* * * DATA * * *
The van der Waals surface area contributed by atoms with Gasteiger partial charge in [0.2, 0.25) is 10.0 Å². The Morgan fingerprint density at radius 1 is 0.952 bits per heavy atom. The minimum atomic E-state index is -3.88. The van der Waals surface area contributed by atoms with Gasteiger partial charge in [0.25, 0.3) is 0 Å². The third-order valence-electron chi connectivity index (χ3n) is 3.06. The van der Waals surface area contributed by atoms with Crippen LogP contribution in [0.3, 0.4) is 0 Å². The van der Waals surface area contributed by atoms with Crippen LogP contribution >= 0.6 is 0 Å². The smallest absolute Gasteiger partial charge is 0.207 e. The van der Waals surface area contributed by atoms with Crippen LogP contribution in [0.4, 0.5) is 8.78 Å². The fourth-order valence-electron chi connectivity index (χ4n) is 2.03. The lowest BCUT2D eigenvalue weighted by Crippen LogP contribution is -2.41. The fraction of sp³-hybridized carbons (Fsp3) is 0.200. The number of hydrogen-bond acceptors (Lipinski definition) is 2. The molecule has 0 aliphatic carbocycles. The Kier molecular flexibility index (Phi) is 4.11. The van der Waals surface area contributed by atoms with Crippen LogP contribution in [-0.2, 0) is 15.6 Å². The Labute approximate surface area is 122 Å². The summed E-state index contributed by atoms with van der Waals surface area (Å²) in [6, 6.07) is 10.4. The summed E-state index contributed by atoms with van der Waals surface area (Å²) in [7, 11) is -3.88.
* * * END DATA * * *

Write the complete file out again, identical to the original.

The van der Waals surface area contributed by atoms with Gasteiger partial charge in [0.2, 0.25) is 10.0 Å². The Morgan fingerprint density at radius 1 is 0.952 bits per heavy atom. The minimum atomic E-state index is -3.88. The van der Waals surface area contributed by atoms with Gasteiger partial charge in [0.25, 0.3) is 0 Å². The third-order valence-electron chi connectivity index (χ3n) is 3.06. The van der Waals surface area contributed by atoms with Crippen LogP contribution in [0.3, 0.4) is 0 Å². The van der Waals surface area contributed by atoms with Crippen LogP contribution >= 0.6 is 0 Å². The smallest absolute Gasteiger partial charge is 0.207 e. The van der Waals surface area contributed by atoms with Crippen LogP contribution in [0.4, 0.5) is 8.78 Å². The fourth-order valence-electron chi connectivity index (χ4n) is 2.03. The lowest BCUT2D eigenvalue weighted by Crippen LogP contribution is -2.41. The fraction of sp³-hybridized carbons (Fsp3) is 0.200. The number of hydrogen-bond acceptors (Lipinski definition) is 2. The molecule has 0 aliphatic carbocycles. The Kier molecular flexibility index (Phi) is 4.11. The van der Waals surface area contributed by atoms with Crippen LogP contribution in [-0.2, 0) is 15.6 Å². The Labute approximate surface area is 122 Å². The summed E-state index contributed by atoms with van der Waals surface area (Å²) in [6, 6.07) is 10.4. The summed E-state index contributed by atoms with van der Waals surface area (Å²) in [7, 11) is -3.88.